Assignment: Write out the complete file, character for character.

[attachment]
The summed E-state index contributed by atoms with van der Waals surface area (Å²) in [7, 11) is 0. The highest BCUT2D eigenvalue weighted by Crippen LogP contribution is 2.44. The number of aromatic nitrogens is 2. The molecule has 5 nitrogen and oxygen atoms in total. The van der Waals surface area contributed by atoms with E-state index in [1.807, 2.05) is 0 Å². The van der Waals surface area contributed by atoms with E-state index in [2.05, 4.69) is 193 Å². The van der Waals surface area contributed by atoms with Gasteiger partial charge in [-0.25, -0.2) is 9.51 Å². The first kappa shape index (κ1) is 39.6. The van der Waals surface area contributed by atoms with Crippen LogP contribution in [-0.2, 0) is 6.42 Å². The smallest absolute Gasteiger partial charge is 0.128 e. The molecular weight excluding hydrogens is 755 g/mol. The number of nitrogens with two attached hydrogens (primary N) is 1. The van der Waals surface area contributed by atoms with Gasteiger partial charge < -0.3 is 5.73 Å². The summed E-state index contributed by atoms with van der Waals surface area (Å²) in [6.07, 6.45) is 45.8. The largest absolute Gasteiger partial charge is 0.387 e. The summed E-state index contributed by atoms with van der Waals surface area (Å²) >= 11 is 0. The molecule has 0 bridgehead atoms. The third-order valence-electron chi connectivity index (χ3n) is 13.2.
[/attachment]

The summed E-state index contributed by atoms with van der Waals surface area (Å²) in [7, 11) is 0. The highest BCUT2D eigenvalue weighted by Crippen LogP contribution is 2.44. The number of aromatic nitrogens is 2. The molecule has 5 nitrogen and oxygen atoms in total. The van der Waals surface area contributed by atoms with E-state index in [1.807, 2.05) is 0 Å². The van der Waals surface area contributed by atoms with E-state index in [2.05, 4.69) is 193 Å². The van der Waals surface area contributed by atoms with Gasteiger partial charge in [-0.25, -0.2) is 9.51 Å². The first kappa shape index (κ1) is 39.6. The van der Waals surface area contributed by atoms with Crippen LogP contribution in [-0.2, 0) is 6.42 Å². The smallest absolute Gasteiger partial charge is 0.128 e. The molecular weight excluding hydrogens is 755 g/mol. The number of nitrogens with two attached hydrogens (primary N) is 1. The van der Waals surface area contributed by atoms with Gasteiger partial charge < -0.3 is 5.73 Å². The summed E-state index contributed by atoms with van der Waals surface area (Å²) in [6.07, 6.45) is 45.8. The largest absolute Gasteiger partial charge is 0.387 e. The summed E-state index contributed by atoms with van der Waals surface area (Å²) >= 11 is 0. The molecule has 0 bridgehead atoms. The third-order valence-electron chi connectivity index (χ3n) is 13.2.